We have I think made every mistake possible.  We've gone left when the instructions said to go right. We've said go left when we meant to say go right. We've said keep it to your left when we meant keep it to your right.  We've said, "mind the back of that Bentley as you are reversing....oh shit (well I expect the insurance will pay)".  We have had a gold star for our Regularity tests. And we have the maximum penalty.Although we had our problems lots of people didn't make it at all.

The day finished (after exchange of insurance data with the dented Dutch Bentley owner) with having the brakes fixed and an attempt to fix our Brantz tripmeter, which wasn't showing interval distances. This took three hours and in the end it was realised that we could just use the Brantz a different way and achieve the same result. By this time dinner had finished and we still had to go over the maps.

Scenery was to die for and sunny all the way. What a great country Britain is.

Thursday, 16 April 2015

Flying Scotsman

We are now in Leeds at the start of the Flying Scotsman Rally, which takes three days to get to Gleneagles just outside Edinburgh.  It's doubtful whether any of the countryside is preparation for Mongolia but the disciplines of map reading and driving skills should help us in the future.

There's an enormous amount of information about the rally and how it works.  More than we can properly take in. On the five mile practice route we took the wrong turn twice and arrived a massive two minutes late (not because of taking the wrong turn but because of traffic problems).  It looks set to be a series of massive cock ups tomorrow when the race starts.

The sight of over 100 beautiful cars is quite wonderful and what's more so is the noise they all make - sublime.  Some of the cars here are worth hundreds of thousands of pounds and are immaculate.  CLM 570 looks positively scruffy next to them.  On the other hand there's no point in taking an immaculate car across MongolIia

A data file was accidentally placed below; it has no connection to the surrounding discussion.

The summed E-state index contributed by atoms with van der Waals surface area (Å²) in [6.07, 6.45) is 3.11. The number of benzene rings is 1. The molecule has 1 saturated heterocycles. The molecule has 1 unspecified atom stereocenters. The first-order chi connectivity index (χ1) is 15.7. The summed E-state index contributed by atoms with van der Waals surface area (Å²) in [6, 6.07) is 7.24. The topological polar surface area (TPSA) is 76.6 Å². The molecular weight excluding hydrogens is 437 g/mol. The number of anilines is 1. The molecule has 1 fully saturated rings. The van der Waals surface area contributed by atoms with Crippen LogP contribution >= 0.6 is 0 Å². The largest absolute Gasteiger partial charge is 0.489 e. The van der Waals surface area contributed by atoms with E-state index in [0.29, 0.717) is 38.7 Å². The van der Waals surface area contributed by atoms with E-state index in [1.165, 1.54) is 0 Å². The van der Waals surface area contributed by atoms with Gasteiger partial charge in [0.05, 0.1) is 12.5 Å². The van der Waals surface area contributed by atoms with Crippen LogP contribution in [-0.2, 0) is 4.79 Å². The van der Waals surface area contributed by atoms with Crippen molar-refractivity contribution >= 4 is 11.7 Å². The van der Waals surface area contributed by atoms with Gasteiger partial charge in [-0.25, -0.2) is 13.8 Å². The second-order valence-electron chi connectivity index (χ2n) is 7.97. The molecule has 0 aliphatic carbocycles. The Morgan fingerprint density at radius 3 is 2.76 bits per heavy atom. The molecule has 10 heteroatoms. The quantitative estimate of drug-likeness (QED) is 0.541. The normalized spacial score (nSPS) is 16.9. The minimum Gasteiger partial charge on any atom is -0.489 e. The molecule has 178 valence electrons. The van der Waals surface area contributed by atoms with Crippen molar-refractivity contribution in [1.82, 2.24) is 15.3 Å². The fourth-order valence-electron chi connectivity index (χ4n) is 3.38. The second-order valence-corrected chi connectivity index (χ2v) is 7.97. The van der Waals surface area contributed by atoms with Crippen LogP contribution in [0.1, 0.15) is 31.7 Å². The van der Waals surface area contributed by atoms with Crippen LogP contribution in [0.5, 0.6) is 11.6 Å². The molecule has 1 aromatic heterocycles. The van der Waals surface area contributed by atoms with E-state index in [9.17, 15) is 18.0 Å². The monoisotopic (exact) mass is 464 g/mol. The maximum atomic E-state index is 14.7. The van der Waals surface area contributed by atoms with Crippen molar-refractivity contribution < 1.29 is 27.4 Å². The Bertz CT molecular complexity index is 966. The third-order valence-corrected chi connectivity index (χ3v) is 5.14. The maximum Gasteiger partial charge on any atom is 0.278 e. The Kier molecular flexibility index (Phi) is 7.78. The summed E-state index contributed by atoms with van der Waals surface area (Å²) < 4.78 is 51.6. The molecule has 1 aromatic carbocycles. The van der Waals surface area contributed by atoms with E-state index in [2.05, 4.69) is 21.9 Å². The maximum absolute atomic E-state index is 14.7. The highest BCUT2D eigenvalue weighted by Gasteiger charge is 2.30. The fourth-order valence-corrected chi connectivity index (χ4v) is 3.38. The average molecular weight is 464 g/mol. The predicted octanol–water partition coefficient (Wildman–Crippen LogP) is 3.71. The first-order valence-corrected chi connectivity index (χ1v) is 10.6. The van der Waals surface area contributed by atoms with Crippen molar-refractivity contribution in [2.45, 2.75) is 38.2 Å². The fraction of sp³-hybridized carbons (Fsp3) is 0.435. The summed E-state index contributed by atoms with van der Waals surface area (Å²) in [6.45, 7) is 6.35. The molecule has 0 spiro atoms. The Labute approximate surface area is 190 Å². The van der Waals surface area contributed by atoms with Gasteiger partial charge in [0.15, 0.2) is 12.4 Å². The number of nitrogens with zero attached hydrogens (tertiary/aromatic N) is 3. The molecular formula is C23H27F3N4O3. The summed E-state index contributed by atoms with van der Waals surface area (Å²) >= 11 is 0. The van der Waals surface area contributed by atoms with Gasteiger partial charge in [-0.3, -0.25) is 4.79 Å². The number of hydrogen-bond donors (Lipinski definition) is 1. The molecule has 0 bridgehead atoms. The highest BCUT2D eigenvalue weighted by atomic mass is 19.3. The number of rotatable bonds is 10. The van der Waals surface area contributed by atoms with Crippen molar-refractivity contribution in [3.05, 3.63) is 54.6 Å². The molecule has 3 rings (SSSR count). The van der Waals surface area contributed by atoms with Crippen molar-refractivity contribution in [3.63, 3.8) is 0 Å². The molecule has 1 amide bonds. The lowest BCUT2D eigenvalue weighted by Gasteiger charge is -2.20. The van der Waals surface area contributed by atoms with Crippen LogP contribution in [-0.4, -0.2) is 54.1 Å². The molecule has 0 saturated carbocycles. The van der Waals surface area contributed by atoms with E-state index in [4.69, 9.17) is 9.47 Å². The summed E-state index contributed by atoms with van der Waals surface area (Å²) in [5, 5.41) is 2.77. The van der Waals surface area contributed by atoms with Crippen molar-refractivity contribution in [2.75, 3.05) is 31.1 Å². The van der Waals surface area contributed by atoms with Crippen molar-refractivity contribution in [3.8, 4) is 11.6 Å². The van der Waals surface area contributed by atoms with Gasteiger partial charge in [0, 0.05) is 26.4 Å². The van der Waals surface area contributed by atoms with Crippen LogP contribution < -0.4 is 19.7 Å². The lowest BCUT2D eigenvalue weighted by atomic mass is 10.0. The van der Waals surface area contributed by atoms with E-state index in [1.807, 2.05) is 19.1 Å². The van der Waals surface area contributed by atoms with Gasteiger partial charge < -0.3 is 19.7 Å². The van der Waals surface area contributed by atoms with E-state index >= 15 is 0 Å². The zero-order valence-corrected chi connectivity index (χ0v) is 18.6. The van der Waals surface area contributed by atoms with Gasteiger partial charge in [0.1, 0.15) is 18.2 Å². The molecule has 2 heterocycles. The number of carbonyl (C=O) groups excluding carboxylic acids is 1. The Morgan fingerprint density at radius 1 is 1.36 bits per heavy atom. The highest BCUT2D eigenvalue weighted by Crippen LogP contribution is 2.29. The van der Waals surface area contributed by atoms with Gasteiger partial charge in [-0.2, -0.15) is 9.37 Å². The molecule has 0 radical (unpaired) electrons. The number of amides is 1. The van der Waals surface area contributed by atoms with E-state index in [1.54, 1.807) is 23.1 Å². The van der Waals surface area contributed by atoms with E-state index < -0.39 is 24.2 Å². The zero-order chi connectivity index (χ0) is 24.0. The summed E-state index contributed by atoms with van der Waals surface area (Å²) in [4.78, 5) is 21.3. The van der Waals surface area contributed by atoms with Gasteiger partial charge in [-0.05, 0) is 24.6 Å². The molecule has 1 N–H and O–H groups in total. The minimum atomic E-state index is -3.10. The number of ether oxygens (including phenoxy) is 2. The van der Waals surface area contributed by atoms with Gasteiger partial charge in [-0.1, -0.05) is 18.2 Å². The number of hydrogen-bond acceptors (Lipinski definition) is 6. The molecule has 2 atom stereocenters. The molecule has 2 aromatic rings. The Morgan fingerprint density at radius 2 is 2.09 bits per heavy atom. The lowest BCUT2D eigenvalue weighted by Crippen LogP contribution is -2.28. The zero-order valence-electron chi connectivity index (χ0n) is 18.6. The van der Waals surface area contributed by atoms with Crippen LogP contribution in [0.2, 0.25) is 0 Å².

Monday, 13 April 2015

Brantz Training

A final trip to RPS before the car goes off to Leeds by CARS Europe for the start of the Flying Scotsman.

Simon at RPS has volunteered to give us a lesson on how to use the Brantz tripmeter installed in the car.  We nod along but I'm pretty sure it's going to be a major bog up when the time comes on Friday.

We now have two plastic boxes of parts and equipment in the boot, a fuel can, a first aid kit and the jack and its already full up.  Not sure where the kit is going to go on Peking to Paris.

Bright red seat belts have now been fitted, which look very cool.

Test Run

20th March and time for a proper test run in the car.  First we practiced changing a wheel - lucky Steve at RPS was on hand to help us...

Then we drove across to Burford and took in 100 miles of Cotswold countryside including as much variety of road condition and test of map reading skills as we could.  The car was absolutely fine, mostly running at around 86 degrees (it can run hotter than normal because we've got Evans coolant in the radiator instead of water.  It did go over 100 on one of the hill climbs we inserted in the route but seemed okay.  Its a very smooth ride and the engine seems very happy.  The steering is still boat like but you do get used to it.  The drum brakes are something else - best to change down in to second gear and let the gearbox do some of the work.

the car is certainly good for a steady 60mph and we briefly hit 70 but I'm not sure it would cruise all day at that speed.roadholding on the new tyres (commercial van spec) is good in the dry but might be trickier in the wet.

the only problem we had was that our instruments failed but RPS has now fixed that.

Professional photographer and mate, Tim Graham followed along in his AMG Mercedes and took some great photographs. As you can see the car is wearing its Flying Scotsman plates and numbers.

More Cash Out The Door

On 25th Feb 2015 we took another visit to RPS where the car was theoretically ready. However, we took with us a checklist from 'How to Win a Marathon Road Rally' that added another couple of thousand pounds worth of work to be done. Still better that than be stuck in the Mongolian desert with a broken car.

Photo left is of the new rear suspension, which looks like it will take Mongolia in its stride.